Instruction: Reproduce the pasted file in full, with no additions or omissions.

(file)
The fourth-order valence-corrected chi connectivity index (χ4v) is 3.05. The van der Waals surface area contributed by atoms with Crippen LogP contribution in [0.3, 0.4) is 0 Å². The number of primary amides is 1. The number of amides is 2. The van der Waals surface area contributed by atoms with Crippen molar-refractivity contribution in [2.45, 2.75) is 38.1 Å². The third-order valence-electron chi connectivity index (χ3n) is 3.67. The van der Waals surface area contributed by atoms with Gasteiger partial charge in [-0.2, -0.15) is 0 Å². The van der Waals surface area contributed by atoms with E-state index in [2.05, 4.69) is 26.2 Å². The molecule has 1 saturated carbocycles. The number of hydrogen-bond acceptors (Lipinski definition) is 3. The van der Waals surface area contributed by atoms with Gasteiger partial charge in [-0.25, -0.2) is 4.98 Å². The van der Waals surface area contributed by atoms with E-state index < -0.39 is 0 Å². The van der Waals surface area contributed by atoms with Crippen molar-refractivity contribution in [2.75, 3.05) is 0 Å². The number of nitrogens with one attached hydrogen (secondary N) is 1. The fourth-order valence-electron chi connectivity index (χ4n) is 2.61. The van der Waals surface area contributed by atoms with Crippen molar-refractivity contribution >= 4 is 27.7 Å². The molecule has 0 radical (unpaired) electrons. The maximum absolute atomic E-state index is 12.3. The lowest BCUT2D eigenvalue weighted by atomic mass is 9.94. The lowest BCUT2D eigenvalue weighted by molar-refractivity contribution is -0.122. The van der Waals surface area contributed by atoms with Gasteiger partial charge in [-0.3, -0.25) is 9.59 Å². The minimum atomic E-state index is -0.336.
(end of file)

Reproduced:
The fourth-order valence-corrected chi connectivity index (χ4v) is 3.05. The van der Waals surface area contributed by atoms with Crippen LogP contribution in [0.3, 0.4) is 0 Å². The number of primary amides is 1. The number of amides is 2. The van der Waals surface area contributed by atoms with Crippen molar-refractivity contribution in [2.45, 2.75) is 38.1 Å². The third-order valence-electron chi connectivity index (χ3n) is 3.67. The van der Waals surface area contributed by atoms with Gasteiger partial charge in [-0.2, -0.15) is 0 Å². The van der Waals surface area contributed by atoms with E-state index in [2.05, 4.69) is 26.2 Å². The molecule has 1 saturated carbocycles. The number of hydrogen-bond acceptors (Lipinski definition) is 3. The van der Waals surface area contributed by atoms with Gasteiger partial charge in [-0.25, -0.2) is 4.98 Å². The van der Waals surface area contributed by atoms with E-state index < -0.39 is 0 Å². The van der Waals surface area contributed by atoms with Crippen molar-refractivity contribution in [2.75, 3.05) is 0 Å². The number of nitrogens with one attached hydrogen (secondary N) is 1. The fourth-order valence-electron chi connectivity index (χ4n) is 2.61. The van der Waals surface area contributed by atoms with Crippen molar-refractivity contribution >= 4 is 27.7 Å². The molecule has 0 radical (unpaired) electrons. The maximum absolute atomic E-state index is 12.3. The lowest BCUT2D eigenvalue weighted by atomic mass is 9.94. The lowest BCUT2D eigenvalue weighted by molar-refractivity contribution is -0.122. The van der Waals surface area contributed by atoms with Gasteiger partial charge in [-0.3, -0.25) is 9.59 Å². The minimum atomic E-state index is -0.336.